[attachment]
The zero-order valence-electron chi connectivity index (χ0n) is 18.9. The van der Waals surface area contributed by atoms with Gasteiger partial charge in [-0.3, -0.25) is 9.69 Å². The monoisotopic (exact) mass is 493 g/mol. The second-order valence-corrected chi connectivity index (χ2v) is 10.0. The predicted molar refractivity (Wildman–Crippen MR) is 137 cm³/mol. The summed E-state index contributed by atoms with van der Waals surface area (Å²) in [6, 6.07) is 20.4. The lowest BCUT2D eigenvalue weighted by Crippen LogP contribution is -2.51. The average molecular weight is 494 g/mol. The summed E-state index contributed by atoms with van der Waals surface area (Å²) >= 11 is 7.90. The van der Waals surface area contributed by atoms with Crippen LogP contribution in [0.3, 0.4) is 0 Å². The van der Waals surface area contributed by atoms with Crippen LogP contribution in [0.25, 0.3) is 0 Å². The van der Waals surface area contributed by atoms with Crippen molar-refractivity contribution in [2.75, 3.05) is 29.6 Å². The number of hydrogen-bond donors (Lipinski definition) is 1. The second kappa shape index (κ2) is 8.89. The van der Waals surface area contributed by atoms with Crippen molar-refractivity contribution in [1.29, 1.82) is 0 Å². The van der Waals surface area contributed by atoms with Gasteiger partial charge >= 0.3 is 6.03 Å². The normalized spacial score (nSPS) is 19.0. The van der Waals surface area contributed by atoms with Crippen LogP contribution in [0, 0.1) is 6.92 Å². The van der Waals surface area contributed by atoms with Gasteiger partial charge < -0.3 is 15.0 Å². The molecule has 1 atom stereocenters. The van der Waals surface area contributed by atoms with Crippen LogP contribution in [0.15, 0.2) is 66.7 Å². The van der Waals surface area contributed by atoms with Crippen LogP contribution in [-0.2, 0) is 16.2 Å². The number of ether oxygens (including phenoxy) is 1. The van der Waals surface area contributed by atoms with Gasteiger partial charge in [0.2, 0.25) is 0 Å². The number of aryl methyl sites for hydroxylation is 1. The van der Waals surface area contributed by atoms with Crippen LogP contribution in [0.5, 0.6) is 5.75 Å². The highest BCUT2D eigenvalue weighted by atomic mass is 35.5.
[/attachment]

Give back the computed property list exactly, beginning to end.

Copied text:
The zero-order valence-electron chi connectivity index (χ0n) is 18.9. The van der Waals surface area contributed by atoms with Gasteiger partial charge in [-0.3, -0.25) is 9.69 Å². The monoisotopic (exact) mass is 493 g/mol. The second-order valence-corrected chi connectivity index (χ2v) is 10.0. The predicted molar refractivity (Wildman–Crippen MR) is 137 cm³/mol. The summed E-state index contributed by atoms with van der Waals surface area (Å²) in [6, 6.07) is 20.4. The lowest BCUT2D eigenvalue weighted by Crippen LogP contribution is -2.51. The average molecular weight is 494 g/mol. The summed E-state index contributed by atoms with van der Waals surface area (Å²) >= 11 is 7.90. The van der Waals surface area contributed by atoms with Crippen LogP contribution in [0.3, 0.4) is 0 Å². The van der Waals surface area contributed by atoms with Crippen LogP contribution in [0.25, 0.3) is 0 Å². The van der Waals surface area contributed by atoms with Crippen molar-refractivity contribution in [2.75, 3.05) is 29.6 Å². The number of hydrogen-bond donors (Lipinski definition) is 1. The second kappa shape index (κ2) is 8.89. The van der Waals surface area contributed by atoms with Crippen molar-refractivity contribution in [1.29, 1.82) is 0 Å². The van der Waals surface area contributed by atoms with Gasteiger partial charge >= 0.3 is 6.03 Å². The normalized spacial score (nSPS) is 19.0. The van der Waals surface area contributed by atoms with Crippen LogP contribution in [0, 0.1) is 6.92 Å². The van der Waals surface area contributed by atoms with Gasteiger partial charge < -0.3 is 15.0 Å². The molecule has 1 atom stereocenters. The van der Waals surface area contributed by atoms with Crippen LogP contribution in [0.15, 0.2) is 66.7 Å². The van der Waals surface area contributed by atoms with Crippen LogP contribution in [-0.2, 0) is 16.2 Å². The number of ether oxygens (including phenoxy) is 1. The van der Waals surface area contributed by atoms with Gasteiger partial charge in [0.2, 0.25) is 0 Å². The number of aryl methyl sites for hydroxylation is 1. The van der Waals surface area contributed by atoms with Crippen LogP contribution in [0.5, 0.6) is 5.75 Å². The highest BCUT2D eigenvalue weighted by atomic mass is 35.5.